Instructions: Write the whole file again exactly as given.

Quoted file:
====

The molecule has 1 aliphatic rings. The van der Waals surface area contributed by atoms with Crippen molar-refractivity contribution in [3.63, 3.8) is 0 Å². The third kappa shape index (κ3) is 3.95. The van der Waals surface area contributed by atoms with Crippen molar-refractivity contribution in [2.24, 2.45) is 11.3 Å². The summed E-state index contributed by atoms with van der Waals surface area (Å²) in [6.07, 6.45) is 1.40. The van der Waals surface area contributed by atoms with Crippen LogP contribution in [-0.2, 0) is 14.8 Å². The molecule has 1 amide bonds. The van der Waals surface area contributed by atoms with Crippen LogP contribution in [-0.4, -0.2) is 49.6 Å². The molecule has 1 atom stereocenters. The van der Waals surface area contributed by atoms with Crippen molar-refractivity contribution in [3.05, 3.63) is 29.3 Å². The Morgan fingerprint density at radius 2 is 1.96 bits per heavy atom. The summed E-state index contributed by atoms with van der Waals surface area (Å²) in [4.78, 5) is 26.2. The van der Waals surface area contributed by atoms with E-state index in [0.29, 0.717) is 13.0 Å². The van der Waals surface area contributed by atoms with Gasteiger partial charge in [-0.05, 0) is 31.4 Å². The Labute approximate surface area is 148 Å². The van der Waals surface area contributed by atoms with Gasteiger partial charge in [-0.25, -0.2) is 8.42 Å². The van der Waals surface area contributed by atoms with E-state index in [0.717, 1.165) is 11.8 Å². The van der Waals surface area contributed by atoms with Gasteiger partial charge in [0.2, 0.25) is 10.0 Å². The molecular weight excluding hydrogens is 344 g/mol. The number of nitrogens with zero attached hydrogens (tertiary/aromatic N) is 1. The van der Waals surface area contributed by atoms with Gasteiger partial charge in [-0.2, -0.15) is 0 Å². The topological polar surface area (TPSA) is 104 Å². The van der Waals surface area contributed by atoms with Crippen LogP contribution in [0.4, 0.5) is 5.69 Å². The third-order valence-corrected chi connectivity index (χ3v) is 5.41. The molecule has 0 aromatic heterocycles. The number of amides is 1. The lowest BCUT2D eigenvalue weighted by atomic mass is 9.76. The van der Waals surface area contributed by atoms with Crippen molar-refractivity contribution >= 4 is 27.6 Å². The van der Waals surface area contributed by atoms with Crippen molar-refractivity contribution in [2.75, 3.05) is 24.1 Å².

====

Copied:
The molecule has 1 aliphatic rings. The van der Waals surface area contributed by atoms with Crippen molar-refractivity contribution in [3.63, 3.8) is 0 Å². The third kappa shape index (κ3) is 3.95. The van der Waals surface area contributed by atoms with Crippen molar-refractivity contribution in [2.24, 2.45) is 11.3 Å². The summed E-state index contributed by atoms with van der Waals surface area (Å²) in [6.07, 6.45) is 1.40. The van der Waals surface area contributed by atoms with Crippen LogP contribution in [-0.2, 0) is 14.8 Å². The molecule has 1 amide bonds. The van der Waals surface area contributed by atoms with Crippen LogP contribution in [-0.4, -0.2) is 49.6 Å². The molecule has 1 atom stereocenters. The van der Waals surface area contributed by atoms with Crippen molar-refractivity contribution in [3.05, 3.63) is 29.3 Å². The Morgan fingerprint density at radius 2 is 1.96 bits per heavy atom. The summed E-state index contributed by atoms with van der Waals surface area (Å²) in [4.78, 5) is 26.2. The van der Waals surface area contributed by atoms with E-state index in [0.29, 0.717) is 13.0 Å². The van der Waals surface area contributed by atoms with Gasteiger partial charge in [-0.05, 0) is 31.4 Å². The Labute approximate surface area is 148 Å². The van der Waals surface area contributed by atoms with Gasteiger partial charge in [-0.25, -0.2) is 8.42 Å². The van der Waals surface area contributed by atoms with E-state index in [0.717, 1.165) is 11.8 Å². The van der Waals surface area contributed by atoms with Gasteiger partial charge in [0.2, 0.25) is 10.0 Å². The molecular weight excluding hydrogens is 344 g/mol. The number of nitrogens with zero attached hydrogens (tertiary/aromatic N) is 1. The van der Waals surface area contributed by atoms with Gasteiger partial charge in [-0.2, -0.15) is 0 Å². The topological polar surface area (TPSA) is 104 Å². The van der Waals surface area contributed by atoms with Crippen LogP contribution in [0.4, 0.5) is 5.69 Å². The third-order valence-corrected chi connectivity index (χ3v) is 5.41. The molecule has 0 aromatic heterocycles. The number of amides is 1. The lowest BCUT2D eigenvalue weighted by atomic mass is 9.76. The van der Waals surface area contributed by atoms with Crippen molar-refractivity contribution >= 4 is 27.6 Å². The van der Waals surface area contributed by atoms with Crippen molar-refractivity contribution in [2.75, 3.05) is 24.1 Å².